Manuscript and abstract titles were reviewed and those potentially relevant to our objective were recorded. Two reviewers (CC and ME) then independently analyzed the abstracts and full texts of those recorded. We included observational studies or randomized controlled trials that investigated the incidence of prostate cancer in adult populations, and were comparing those currently exposed to metformin versus those who are not. Additionally, the reference lists were hand searched and experts contacted. Any conflicts regarding study inclusion were reconciled through discussion with the senior author (JAJ) who was the final arbiter of inclusion or exclusion if consensus could not be achieved.

Data abstraction

Two reviewers (CC and ME) independently abstracted information regarding study design, data source, study region (i.e., Western-or Asian-based), exposure and comparator, number of patients in each exposure group, study period, length of follow up, covariates adjusted for, fully adjusted and crude odds ratios, risk ratios or hazard ratios and confidence intervals. If multiple risk estimates were available, the most completely adjusted value was taken as the primary risk estimate, but we also abstracted unadjusted comparisons where available. Any discrepancies were reconciled by consensus after referring to the original report. The risk of bias of each study was determined with the Newcastle-Ottawa scale for observational studies and the Cochrane Risk of Bias tool for randomized controlled trials [7, 8].

Data analysis

For observational studies, the adjusted and unadjusted (where available) hazard ratios and confidence intervals were pooled using the random effects model and the inverse variance method. Because randomization balanced measured and unmeasured confounders, we pooled unadjusted risk estimates from the controlled trials using the Mantel-Haenszel method. Heterogeneity was assessed using the I2 parameter. We stratified our results by study type, study region (i.e., Western-or Asian-based) and risk of bias for observational studies (stratified by the median Newcastle-Ottawa score of 6). Publication bias was assessed with visual inspection of funnel plots. All analyses and calculations were completed in RevMan 5.3 (Copenhagen, Denmark).


Our initial literature search identified 501 titles of potential interest, once duplicates were removed. After initial review of abstracts and full texts, 22 studies were identified. Two hundred and two (42%) studies were excluded because they lacked metformin exposure and 277 (58%) were excluded because they did not study incident prostate cancer cases. An additional 6 articles were identified from their reference lists, yielding a total of 28 studies that were abstracted, including two randomized trials and 26 observational studies. There were 2 Western-based randomized trials, 3 Asian-based cohort studies, 1 Asian-based case-control study, 14 Western-based cohort studies and 8 Western-based case-control studies [933]. One study (Geraldine et al.) did not have sufficient information to be included in the pooled analyses and Tseng 2014 used a similar cohort to Tseng 2011, hence only Tseng 2014 was included, providing a total of 26 studies included in the quantitative analysis. There were a total of 1,572,307 patients, 1,171,643 Western vs 400,664 Asian. There was insufficient information to tabulate the crude total number of events. The median Newcastle-Ottawa score was 6.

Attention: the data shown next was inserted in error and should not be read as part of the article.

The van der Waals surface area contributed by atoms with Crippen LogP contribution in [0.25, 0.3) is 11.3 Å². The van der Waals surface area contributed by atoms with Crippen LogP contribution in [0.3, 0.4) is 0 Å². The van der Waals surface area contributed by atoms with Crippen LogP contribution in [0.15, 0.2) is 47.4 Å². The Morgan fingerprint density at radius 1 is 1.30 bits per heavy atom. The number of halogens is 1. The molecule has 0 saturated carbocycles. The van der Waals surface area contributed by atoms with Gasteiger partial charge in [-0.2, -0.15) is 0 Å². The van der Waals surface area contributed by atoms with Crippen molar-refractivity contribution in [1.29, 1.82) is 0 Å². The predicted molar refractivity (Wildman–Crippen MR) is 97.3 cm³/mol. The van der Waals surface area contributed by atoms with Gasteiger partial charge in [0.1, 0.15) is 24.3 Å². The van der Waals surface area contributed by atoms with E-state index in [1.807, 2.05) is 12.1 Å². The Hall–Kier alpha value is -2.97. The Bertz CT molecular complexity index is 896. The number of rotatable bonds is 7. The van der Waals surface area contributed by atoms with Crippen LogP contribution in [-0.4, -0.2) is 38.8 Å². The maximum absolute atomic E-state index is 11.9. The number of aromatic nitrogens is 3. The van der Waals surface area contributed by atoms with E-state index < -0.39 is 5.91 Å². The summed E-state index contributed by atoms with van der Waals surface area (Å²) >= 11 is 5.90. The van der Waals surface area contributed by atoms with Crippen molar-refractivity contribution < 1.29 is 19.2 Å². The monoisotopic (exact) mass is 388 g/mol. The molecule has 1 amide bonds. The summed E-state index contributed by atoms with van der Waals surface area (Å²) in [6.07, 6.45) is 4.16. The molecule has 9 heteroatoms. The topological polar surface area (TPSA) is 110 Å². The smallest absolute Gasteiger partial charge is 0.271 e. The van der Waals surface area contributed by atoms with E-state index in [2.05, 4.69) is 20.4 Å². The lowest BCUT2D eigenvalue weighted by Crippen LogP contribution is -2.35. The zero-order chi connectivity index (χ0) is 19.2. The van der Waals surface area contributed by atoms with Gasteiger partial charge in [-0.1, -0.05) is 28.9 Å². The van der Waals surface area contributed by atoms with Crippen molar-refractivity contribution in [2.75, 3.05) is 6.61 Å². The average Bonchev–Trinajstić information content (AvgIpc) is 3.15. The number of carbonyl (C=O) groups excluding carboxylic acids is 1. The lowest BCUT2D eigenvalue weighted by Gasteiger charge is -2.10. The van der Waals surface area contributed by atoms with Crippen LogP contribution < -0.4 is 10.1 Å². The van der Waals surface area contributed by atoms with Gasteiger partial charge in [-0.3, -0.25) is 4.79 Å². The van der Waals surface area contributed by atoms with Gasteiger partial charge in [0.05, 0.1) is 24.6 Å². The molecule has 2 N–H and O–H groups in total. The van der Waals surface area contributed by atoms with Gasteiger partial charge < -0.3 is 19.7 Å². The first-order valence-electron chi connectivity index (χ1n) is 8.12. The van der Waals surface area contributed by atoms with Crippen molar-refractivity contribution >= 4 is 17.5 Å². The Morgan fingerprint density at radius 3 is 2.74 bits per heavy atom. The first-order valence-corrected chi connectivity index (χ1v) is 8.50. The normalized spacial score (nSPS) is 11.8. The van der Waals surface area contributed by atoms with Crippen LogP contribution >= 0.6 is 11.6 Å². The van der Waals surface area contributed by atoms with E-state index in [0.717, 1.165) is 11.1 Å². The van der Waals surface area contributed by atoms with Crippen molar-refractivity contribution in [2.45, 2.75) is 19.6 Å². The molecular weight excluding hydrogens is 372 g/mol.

There was no association between metformin use and prostate cancer observed among Western-based studies, whether observational (RR: 1.03; 0.94-1.13, I2: 88%) (Fig. 1) or trials (RR: 1.38; 0.72-2.64 I2: 15%) (Fig. 2). Asian-based observational studies suggested a non-significant reduction in prostate cancer (RR: 0.75; 0.42-1.34, I2: 90%) (Fig. 3), but these results were highly influenced by one single study of almost 400,000 patients, with a propensity-adjusted RR of 0.48 (95%CI: 0.45-0.50) [21]. Removing this one study yielded a much lower heterogeneity estimate more congruent with estimates of effect from Western-based studies (RR: 0.98; 0.71-1.36, I2: 0%). We did not identify any Asian-based clinical trials.
Fig. 1
Fig. 1

Current Metformin Use Vs. No Current Metformin Use in Western-Based Observational Studies

Fig. 2
Fig. 2

Current Metformin Use Vs. No Current Metformin Use in Western-Based Randomized Trials

Fig. 3
Fig. 3

Current Metformin Use Vs. No Current Metformin Use in Asian-Based Observational Studies

Stratification by study design and risk of bias provided similar results. The pooled risk estimates of adjusted data comparing current metformin use against no current metformin use in all cohort studies, Western-based and Asian-based cohort studies were: 1.01 (0.80, 1.28; I2: 98%), 1.07 (0.93, 1.23; I2: 91%) and 0.68 (0.32, 1.44; I2: [7]90%), respectively (Additional file 1, Additional file 2 and Additional file 3). In all case-control studies, Western-based and Asian-based case-control studies, the pooled risk estimates were: 0.95 (0.85, 1.07; I2: 73%), 0.96 (0.84, 1.08; I2: 76%) and 0.94 (0.61, 1.46; I2: not calculable), respectively (Additional file 4, Additional file 5 and Additional file 6). Similar risk estimates, with substantial heterogeneity, were found when observational studies were stratified by median score of 6 on the Newcastle-Ottawa Scale (Additional file 7, Additional file 8, Additional file 9, Additional file 10, Additional file 11, Additional file 12, Additional file 13 and Additional file 14).